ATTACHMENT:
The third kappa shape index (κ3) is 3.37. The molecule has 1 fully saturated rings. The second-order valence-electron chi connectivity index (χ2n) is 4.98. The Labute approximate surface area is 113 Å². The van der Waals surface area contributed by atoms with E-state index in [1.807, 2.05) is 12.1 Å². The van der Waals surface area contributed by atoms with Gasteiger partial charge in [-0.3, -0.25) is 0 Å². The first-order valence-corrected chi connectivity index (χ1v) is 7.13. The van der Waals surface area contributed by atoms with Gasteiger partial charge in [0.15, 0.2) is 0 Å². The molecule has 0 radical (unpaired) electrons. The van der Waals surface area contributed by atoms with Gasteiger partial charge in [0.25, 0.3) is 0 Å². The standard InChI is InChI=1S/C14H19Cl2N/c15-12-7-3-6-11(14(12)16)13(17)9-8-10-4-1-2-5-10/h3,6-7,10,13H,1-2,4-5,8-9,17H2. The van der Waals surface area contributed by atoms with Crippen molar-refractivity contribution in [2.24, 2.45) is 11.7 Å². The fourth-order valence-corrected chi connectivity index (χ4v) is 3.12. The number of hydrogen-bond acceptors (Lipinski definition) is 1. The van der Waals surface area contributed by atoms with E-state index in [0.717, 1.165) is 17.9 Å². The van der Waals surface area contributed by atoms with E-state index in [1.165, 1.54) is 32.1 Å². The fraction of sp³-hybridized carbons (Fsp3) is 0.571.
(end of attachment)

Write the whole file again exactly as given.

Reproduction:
The third kappa shape index (κ3) is 3.37. The molecule has 1 fully saturated rings. The second-order valence-electron chi connectivity index (χ2n) is 4.98. The Labute approximate surface area is 113 Å². The van der Waals surface area contributed by atoms with E-state index in [1.807, 2.05) is 12.1 Å². The van der Waals surface area contributed by atoms with Gasteiger partial charge in [-0.3, -0.25) is 0 Å². The first-order valence-corrected chi connectivity index (χ1v) is 7.13. The van der Waals surface area contributed by atoms with Gasteiger partial charge in [0.15, 0.2) is 0 Å². The molecule has 0 radical (unpaired) electrons. The van der Waals surface area contributed by atoms with Gasteiger partial charge in [0.25, 0.3) is 0 Å². The standard InChI is InChI=1S/C14H19Cl2N/c15-12-7-3-6-11(14(12)16)13(17)9-8-10-4-1-2-5-10/h3,6-7,10,13H,1-2,4-5,8-9,17H2. The van der Waals surface area contributed by atoms with Crippen molar-refractivity contribution in [2.24, 2.45) is 11.7 Å². The fourth-order valence-corrected chi connectivity index (χ4v) is 3.12. The number of hydrogen-bond acceptors (Lipinski definition) is 1. The van der Waals surface area contributed by atoms with E-state index in [0.717, 1.165) is 17.9 Å². The van der Waals surface area contributed by atoms with E-state index in [1.165, 1.54) is 32.1 Å². The fraction of sp³-hybridized carbons (Fsp3) is 0.571.